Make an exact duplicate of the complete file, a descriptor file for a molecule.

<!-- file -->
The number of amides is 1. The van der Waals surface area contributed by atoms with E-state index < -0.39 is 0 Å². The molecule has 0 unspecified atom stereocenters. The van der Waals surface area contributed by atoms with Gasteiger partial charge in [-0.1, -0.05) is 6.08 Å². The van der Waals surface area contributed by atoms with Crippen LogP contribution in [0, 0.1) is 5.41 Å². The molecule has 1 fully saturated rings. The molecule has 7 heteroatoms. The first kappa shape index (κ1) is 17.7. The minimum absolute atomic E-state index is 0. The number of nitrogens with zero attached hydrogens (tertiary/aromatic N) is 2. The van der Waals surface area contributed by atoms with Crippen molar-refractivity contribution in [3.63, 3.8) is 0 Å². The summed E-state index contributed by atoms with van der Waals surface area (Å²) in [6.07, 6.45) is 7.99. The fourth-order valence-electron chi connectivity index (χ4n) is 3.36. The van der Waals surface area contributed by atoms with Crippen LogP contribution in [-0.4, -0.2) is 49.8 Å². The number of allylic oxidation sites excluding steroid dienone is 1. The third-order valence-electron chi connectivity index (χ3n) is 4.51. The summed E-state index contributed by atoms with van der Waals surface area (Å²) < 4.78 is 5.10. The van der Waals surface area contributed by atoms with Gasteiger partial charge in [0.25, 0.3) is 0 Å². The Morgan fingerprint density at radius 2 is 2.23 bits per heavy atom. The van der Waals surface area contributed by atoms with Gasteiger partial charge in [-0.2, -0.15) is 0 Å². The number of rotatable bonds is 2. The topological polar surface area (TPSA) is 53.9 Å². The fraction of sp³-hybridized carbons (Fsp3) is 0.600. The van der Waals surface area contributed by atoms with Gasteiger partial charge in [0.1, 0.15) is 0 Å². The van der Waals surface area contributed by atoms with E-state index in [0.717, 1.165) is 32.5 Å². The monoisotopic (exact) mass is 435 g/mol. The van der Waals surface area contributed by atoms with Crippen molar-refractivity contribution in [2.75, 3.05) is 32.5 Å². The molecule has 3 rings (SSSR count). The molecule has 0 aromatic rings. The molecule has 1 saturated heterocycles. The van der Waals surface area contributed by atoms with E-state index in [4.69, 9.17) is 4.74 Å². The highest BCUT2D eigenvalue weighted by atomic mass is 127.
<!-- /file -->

The number of amides is 1. The van der Waals surface area contributed by atoms with E-state index < -0.39 is 0 Å². The molecule has 0 unspecified atom stereocenters. The van der Waals surface area contributed by atoms with Gasteiger partial charge in [-0.1, -0.05) is 6.08 Å². The van der Waals surface area contributed by atoms with Crippen LogP contribution in [0, 0.1) is 5.41 Å². The molecule has 1 fully saturated rings. The molecule has 7 heteroatoms. The first kappa shape index (κ1) is 17.7. The minimum absolute atomic E-state index is 0. The number of nitrogens with zero attached hydrogens (tertiary/aromatic N) is 2. The van der Waals surface area contributed by atoms with Crippen molar-refractivity contribution in [3.63, 3.8) is 0 Å². The summed E-state index contributed by atoms with van der Waals surface area (Å²) in [6.07, 6.45) is 7.99. The fourth-order valence-electron chi connectivity index (χ4n) is 3.36. The van der Waals surface area contributed by atoms with Crippen LogP contribution in [-0.4, -0.2) is 49.8 Å². The number of allylic oxidation sites excluding steroid dienone is 1. The third-order valence-electron chi connectivity index (χ3n) is 4.51. The summed E-state index contributed by atoms with van der Waals surface area (Å²) < 4.78 is 5.10. The van der Waals surface area contributed by atoms with Gasteiger partial charge in [0.25, 0.3) is 0 Å². The Morgan fingerprint density at radius 2 is 2.23 bits per heavy atom. The van der Waals surface area contributed by atoms with Gasteiger partial charge in [-0.2, -0.15) is 0 Å². The number of rotatable bonds is 2. The topological polar surface area (TPSA) is 53.9 Å². The fraction of sp³-hybridized carbons (Fsp3) is 0.600. The van der Waals surface area contributed by atoms with Gasteiger partial charge in [0.1, 0.15) is 0 Å². The van der Waals surface area contributed by atoms with E-state index in [0.717, 1.165) is 32.5 Å². The monoisotopic (exact) mass is 435 g/mol. The van der Waals surface area contributed by atoms with Crippen molar-refractivity contribution in [2.75, 3.05) is 32.5 Å². The molecule has 3 rings (SSSR count). The molecule has 0 aromatic rings. The molecule has 1 saturated heterocycles. The van der Waals surface area contributed by atoms with E-state index in [4.69, 9.17) is 4.74 Å². The highest BCUT2D eigenvalue weighted by atomic mass is 127.